Culture | Cat power

Les chats errants revaluates the city from the perspective of wandering felines

I recently realized – really realized, for the first time ever – that most maps are to geography what a stick figure is to human anatomy. A map is a landscape taken to pragmatic extremes. The danger is when these images begin to shape our perspectives; to mapmakers, any “useless” space is considered superfluous. Belgian director Yaël André’s documentary Les chats errants: zones temporaires d’inutilité is a love letter to the in-between places and the ones who love them – stray cats.

The film follows stray cat enthusiasts in three European cities: Brussels, Hamburg, and Rome. To give you an idea of my relationship to this film, said enthusiasts were mostly elderly, and watching them was like previewing the twilight years of my own life.

But Les chats isn’t some kind of cat-on-map pornography. The film is, instead, a unique meditation on humanity’s nasty habit of imposing arbitrary distinctions. Using a lovely mix of aerial photography, cat footage, and interviews, André examines our obsession with deciding what is useful and what is – that most damning of words! – useless.

“Is there any useless information on this map?” a German mapmaker is asked. His reply is quick and brusque. “No, everything is of a great importance.”

Eschewing the conventions of narrative and journalistic documentary, André ventures through underbrush and abandoned parking lots to uncover the stomping grounds of local cat gangs. She introduces the viewer to the loose-knit communities of cat-lovers who pour their money and time into the care of the titular chats errants, a commitment they make to themselves as much as to the cats.

“Are stray cats useful?” André asks an Italian woman. Unlike the practical German mapmaker, the woman is unsure what to say. She shrugs. “Sono belli, e basta” (“They are beautiful, and that’s enough”).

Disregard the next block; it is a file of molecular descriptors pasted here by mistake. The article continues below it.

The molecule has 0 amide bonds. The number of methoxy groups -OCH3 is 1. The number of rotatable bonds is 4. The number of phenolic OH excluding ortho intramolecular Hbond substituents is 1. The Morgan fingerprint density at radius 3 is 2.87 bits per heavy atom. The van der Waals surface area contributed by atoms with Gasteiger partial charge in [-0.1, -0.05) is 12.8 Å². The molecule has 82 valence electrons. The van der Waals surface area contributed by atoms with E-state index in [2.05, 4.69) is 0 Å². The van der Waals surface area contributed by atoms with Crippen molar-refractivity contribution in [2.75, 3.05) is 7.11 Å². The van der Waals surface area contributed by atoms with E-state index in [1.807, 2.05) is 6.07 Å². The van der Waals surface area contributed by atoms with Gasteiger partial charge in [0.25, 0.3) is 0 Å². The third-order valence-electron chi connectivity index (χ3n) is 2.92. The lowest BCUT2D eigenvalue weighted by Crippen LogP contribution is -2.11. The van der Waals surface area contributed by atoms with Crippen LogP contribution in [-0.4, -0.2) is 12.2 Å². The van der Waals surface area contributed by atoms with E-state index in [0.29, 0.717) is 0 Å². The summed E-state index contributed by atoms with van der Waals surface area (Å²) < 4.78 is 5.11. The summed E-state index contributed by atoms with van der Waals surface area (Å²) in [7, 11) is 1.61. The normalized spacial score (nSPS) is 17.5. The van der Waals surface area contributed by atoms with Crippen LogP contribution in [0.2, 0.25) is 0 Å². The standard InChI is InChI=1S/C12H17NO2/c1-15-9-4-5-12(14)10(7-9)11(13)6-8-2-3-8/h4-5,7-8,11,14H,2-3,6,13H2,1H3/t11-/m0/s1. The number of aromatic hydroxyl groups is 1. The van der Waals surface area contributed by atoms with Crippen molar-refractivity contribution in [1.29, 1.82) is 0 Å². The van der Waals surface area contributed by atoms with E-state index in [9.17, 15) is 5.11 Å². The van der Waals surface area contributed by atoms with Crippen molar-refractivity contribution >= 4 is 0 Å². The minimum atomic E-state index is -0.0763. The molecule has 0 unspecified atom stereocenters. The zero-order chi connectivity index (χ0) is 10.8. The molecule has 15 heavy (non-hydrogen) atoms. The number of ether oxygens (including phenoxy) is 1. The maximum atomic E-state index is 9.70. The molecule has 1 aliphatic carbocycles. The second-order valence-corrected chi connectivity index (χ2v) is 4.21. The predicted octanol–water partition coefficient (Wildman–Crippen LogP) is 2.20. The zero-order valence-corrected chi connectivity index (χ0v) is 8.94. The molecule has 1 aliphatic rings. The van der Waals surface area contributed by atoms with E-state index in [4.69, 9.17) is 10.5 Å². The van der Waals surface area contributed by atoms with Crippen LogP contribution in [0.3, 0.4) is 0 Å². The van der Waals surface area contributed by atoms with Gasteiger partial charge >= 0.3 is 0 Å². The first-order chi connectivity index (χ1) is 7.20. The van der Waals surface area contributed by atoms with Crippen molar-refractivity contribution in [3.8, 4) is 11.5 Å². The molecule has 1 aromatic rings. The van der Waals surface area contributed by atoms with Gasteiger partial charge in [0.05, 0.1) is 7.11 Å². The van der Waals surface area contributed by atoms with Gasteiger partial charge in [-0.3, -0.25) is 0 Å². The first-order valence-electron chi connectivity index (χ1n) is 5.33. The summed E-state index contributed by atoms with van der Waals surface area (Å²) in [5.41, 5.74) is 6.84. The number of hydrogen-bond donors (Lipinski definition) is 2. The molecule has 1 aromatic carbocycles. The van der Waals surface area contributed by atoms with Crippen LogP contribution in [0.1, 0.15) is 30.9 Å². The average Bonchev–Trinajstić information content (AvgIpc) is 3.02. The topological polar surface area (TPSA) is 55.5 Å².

In an era of heightening focus on environmental issues, Les chats errants reads as a reminder of yet another kind of human waste: the rejection of “useless” space. The film’s drawling narrator challenges the viewer to imagine a room in an apartment with no use at all. It’s a surprisingly hard thing to wrap one’s head around. As the voiceover says, “How to think of nothing without surrounding it with something?”

Even the term “stray cats” implies human priorities. In Rome, where wandering cats are so ubiquitous as to be considered “part of the monuments,” the word “stray” does not apply. Instead, a law has officially named these cats “free.”

Gatti liberi are expert wanderers. With no agenda beyond meeting their basic needs, cat gangs lead enviable lives in the forgotten corners of human society. Because I’m human and can’t resist, I wonder if cats’ embrace of the useless is their primary role – and, throughout the film, André seems to think the same thing. She interviews a German man who couldn’t agree more. With obvious affection, he casually assigns his beloved animals a purpose: “Cats keep places existing that have fallen off the map.”

Les chats errants plays at 7:30 p.m. on November 18, at Cinémathèque québécoise (in French only).